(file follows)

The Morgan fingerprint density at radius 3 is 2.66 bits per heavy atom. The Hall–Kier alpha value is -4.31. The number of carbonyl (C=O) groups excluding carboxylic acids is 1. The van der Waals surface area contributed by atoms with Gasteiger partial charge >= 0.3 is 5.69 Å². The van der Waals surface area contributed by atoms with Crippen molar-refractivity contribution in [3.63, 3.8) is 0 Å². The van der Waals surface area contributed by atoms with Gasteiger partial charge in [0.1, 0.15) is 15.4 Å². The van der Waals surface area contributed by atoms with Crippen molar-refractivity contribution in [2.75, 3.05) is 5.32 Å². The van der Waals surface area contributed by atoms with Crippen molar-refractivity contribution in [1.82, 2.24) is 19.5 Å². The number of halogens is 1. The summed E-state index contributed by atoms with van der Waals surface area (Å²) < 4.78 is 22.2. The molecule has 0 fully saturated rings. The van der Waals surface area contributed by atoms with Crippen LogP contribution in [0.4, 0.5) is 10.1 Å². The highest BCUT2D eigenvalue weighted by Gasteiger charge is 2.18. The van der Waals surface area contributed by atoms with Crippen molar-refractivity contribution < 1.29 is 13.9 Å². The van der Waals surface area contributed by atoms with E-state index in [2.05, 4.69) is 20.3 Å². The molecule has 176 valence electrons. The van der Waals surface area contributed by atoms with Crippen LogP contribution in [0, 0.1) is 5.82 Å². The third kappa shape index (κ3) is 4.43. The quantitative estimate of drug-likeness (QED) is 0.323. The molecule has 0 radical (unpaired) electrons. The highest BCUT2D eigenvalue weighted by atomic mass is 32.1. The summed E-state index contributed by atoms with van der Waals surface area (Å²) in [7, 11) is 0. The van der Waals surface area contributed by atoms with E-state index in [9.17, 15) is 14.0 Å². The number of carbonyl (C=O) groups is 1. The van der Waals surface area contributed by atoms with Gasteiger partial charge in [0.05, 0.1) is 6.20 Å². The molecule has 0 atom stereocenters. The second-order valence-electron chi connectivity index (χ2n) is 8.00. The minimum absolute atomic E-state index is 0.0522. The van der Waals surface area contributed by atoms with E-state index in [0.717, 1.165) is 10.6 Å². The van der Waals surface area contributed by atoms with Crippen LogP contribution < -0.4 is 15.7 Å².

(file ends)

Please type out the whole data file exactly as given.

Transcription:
The Morgan fingerprint density at radius 3 is 2.66 bits per heavy atom. The Hall–Kier alpha value is -4.31. The number of carbonyl (C=O) groups excluding carboxylic acids is 1. The van der Waals surface area contributed by atoms with Gasteiger partial charge >= 0.3 is 5.69 Å². The van der Waals surface area contributed by atoms with Crippen molar-refractivity contribution in [3.63, 3.8) is 0 Å². The van der Waals surface area contributed by atoms with Gasteiger partial charge in [0.1, 0.15) is 15.4 Å². The van der Waals surface area contributed by atoms with Crippen molar-refractivity contribution in [2.75, 3.05) is 5.32 Å². The van der Waals surface area contributed by atoms with Crippen molar-refractivity contribution in [1.82, 2.24) is 19.5 Å². The number of halogens is 1. The summed E-state index contributed by atoms with van der Waals surface area (Å²) < 4.78 is 22.2. The molecule has 0 fully saturated rings. The van der Waals surface area contributed by atoms with Crippen LogP contribution in [0.4, 0.5) is 10.1 Å². The highest BCUT2D eigenvalue weighted by Gasteiger charge is 2.18. The van der Waals surface area contributed by atoms with Crippen molar-refractivity contribution < 1.29 is 13.9 Å². The van der Waals surface area contributed by atoms with E-state index in [2.05, 4.69) is 20.3 Å². The molecule has 176 valence electrons. The van der Waals surface area contributed by atoms with Crippen LogP contribution in [0, 0.1) is 5.82 Å². The third kappa shape index (κ3) is 4.43. The quantitative estimate of drug-likeness (QED) is 0.323. The molecule has 0 radical (unpaired) electrons. The highest BCUT2D eigenvalue weighted by atomic mass is 32.1. The summed E-state index contributed by atoms with van der Waals surface area (Å²) in [7, 11) is 0. The van der Waals surface area contributed by atoms with E-state index in [9.17, 15) is 14.0 Å². The number of carbonyl (C=O) groups is 1. The van der Waals surface area contributed by atoms with Gasteiger partial charge in [0.05, 0.1) is 6.20 Å². The molecule has 0 atom stereocenters. The second-order valence-electron chi connectivity index (χ2n) is 8.00. The minimum absolute atomic E-state index is 0.0522. The van der Waals surface area contributed by atoms with E-state index in [0.717, 1.165) is 10.6 Å². The van der Waals surface area contributed by atoms with Crippen LogP contribution < -0.4 is 15.7 Å².